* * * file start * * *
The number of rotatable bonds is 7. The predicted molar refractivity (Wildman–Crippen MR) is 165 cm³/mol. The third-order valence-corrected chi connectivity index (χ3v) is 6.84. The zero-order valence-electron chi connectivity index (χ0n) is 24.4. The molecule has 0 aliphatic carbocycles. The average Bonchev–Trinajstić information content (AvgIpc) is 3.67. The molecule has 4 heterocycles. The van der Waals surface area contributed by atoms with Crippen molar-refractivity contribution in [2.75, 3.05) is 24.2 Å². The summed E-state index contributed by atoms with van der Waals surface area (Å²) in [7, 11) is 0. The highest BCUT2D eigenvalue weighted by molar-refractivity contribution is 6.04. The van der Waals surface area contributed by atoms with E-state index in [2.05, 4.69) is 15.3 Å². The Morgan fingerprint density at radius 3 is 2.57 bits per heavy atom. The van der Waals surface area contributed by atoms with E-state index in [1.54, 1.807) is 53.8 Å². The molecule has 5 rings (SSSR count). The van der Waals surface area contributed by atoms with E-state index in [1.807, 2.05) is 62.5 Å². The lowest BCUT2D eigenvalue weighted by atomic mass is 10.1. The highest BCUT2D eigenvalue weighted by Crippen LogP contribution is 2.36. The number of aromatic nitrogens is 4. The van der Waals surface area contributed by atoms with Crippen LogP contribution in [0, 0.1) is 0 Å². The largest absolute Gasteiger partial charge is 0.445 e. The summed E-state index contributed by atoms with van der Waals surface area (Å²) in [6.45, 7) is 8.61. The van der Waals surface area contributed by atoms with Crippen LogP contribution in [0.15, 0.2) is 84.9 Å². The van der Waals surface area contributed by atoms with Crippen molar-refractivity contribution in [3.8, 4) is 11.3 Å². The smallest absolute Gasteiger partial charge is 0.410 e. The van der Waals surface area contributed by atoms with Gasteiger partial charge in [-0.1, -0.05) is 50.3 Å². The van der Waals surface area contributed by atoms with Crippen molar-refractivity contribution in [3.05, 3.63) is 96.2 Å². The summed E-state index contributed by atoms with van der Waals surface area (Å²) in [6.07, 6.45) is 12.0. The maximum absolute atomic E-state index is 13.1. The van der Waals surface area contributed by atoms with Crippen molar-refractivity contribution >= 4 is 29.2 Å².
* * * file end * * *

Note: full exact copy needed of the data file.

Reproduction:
The number of rotatable bonds is 7. The predicted molar refractivity (Wildman–Crippen MR) is 165 cm³/mol. The third-order valence-corrected chi connectivity index (χ3v) is 6.84. The zero-order valence-electron chi connectivity index (χ0n) is 24.4. The molecule has 0 aliphatic carbocycles. The average Bonchev–Trinajstić information content (AvgIpc) is 3.67. The molecule has 4 heterocycles. The van der Waals surface area contributed by atoms with Crippen molar-refractivity contribution in [2.75, 3.05) is 24.2 Å². The summed E-state index contributed by atoms with van der Waals surface area (Å²) in [7, 11) is 0. The highest BCUT2D eigenvalue weighted by molar-refractivity contribution is 6.04. The van der Waals surface area contributed by atoms with E-state index in [2.05, 4.69) is 15.3 Å². The Morgan fingerprint density at radius 3 is 2.57 bits per heavy atom. The van der Waals surface area contributed by atoms with E-state index in [1.54, 1.807) is 53.8 Å². The molecule has 5 rings (SSSR count). The van der Waals surface area contributed by atoms with E-state index in [1.807, 2.05) is 62.5 Å². The lowest BCUT2D eigenvalue weighted by atomic mass is 10.1. The highest BCUT2D eigenvalue weighted by Crippen LogP contribution is 2.36. The number of aromatic nitrogens is 4. The van der Waals surface area contributed by atoms with Crippen LogP contribution in [0, 0.1) is 0 Å². The largest absolute Gasteiger partial charge is 0.445 e. The summed E-state index contributed by atoms with van der Waals surface area (Å²) in [6.45, 7) is 8.61. The van der Waals surface area contributed by atoms with Crippen LogP contribution in [0.15, 0.2) is 84.9 Å². The van der Waals surface area contributed by atoms with Crippen molar-refractivity contribution in [3.8, 4) is 11.3 Å². The smallest absolute Gasteiger partial charge is 0.410 e. The van der Waals surface area contributed by atoms with Gasteiger partial charge in [-0.1, -0.05) is 50.3 Å². The van der Waals surface area contributed by atoms with Crippen molar-refractivity contribution in [3.05, 3.63) is 96.2 Å². The summed E-state index contributed by atoms with van der Waals surface area (Å²) in [6.07, 6.45) is 12.0. The maximum absolute atomic E-state index is 13.1. The van der Waals surface area contributed by atoms with Crippen molar-refractivity contribution >= 4 is 29.2 Å².